The Gas Stove Controversy, Explained
Of all the things to get heated about, I didn’t think gas stoves would be one of them.
J.K. Rowling? Fanning the flames of transphobia. Definitely worth getting hot and bothered about. Chick-fil-A? Homophobia served up spicier than their chicken sandwiches. But when have gas stoves left anybody burned? Metaphorically, of course.
The answer may surprise you.
The US Consumer Product Safety Commission announced in December that it would consider creating health regulations for gas stoves for the first time ever. The issue burned even hotter when Bloomberg announced that the commission was in fact considering an all out ban on gas stoves. The backlash was immediate, with Texas Senator Ted Cruz tweeting “that the last thing that would ever leave my house is the gas stove that we cook on.” Don’t flatter yourself Ted, I’m not even sure you could cook a Pop-Tart if your life depended on it.
The end of the gas stove is still a long ways off. After all, over a third of American households are still “cooking with gas”, as your uncle likes to say when things are going well. After all, many Americans swear that cooking with gas just makes things taste better, and is all around superior to electric induction-based cooking. Other people like the fact that that their houses are equipped with a 24/7 cigarette lighter. But many Americans simply can’t afford to make the switch away from gas, no matter how much they wish they could to protect the climate. However, experts say that climate concerns are not the only reason to turn off your burners for good, and that gas stoves can be a cause of indoor air pollution.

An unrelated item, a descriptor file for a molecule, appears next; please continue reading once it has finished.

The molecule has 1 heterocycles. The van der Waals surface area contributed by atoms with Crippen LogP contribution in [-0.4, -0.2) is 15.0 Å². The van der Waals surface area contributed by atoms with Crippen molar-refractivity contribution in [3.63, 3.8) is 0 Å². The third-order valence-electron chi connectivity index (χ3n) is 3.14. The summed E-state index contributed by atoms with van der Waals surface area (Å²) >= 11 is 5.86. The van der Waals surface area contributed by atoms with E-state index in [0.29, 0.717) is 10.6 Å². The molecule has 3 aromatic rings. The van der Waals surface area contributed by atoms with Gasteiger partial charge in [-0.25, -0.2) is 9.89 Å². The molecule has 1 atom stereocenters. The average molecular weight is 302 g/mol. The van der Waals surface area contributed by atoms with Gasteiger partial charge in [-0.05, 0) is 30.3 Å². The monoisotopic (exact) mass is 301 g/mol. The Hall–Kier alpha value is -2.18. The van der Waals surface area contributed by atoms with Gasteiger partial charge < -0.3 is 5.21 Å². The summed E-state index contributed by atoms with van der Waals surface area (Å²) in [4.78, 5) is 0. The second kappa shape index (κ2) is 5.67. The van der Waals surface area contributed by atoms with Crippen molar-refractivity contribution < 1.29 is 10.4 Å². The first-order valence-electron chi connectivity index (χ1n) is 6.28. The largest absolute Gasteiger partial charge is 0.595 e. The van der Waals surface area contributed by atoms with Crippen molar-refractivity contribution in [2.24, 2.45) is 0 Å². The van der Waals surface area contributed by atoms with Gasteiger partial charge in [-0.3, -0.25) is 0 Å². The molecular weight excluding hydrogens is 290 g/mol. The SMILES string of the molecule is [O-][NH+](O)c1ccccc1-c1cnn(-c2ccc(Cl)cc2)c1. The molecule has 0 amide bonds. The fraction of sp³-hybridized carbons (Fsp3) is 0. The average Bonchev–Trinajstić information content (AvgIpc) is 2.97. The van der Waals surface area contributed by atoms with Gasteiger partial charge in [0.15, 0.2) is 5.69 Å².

When you turn on your gas stove to fry up an egg, the stove starts pumping out methane. Methane gas is one of the most potent greenhouse gases on the face of the planet, second only to carbon dioxide. But methane gas isn’t the only harmful thing coming out of your burner. Your non-portable cigarette lighter is also spewing out carbon monoxide (the colorless, odorless thing that kills you in your sleep) and formaldehyde (the thing they use to preserve your newly dead body). Seems bad! However, the lesser known nitrogen dioxide is the cause for the most concern. Nitrogen dioxide is responsible for causing respiratory illness and cardiovascular problems, making people more likely to develop asthma. This gas (and others like it) are a natural byproduct of burning methane, meaning there’s no way to prevent them from leaking into your kitchen. The level of nitrogen dioxide released into the air when your stove burns methane would be considered illegal by the EPA in any other context. But inside your kitchen? Inexplicably, it’s totally fine. Or is it?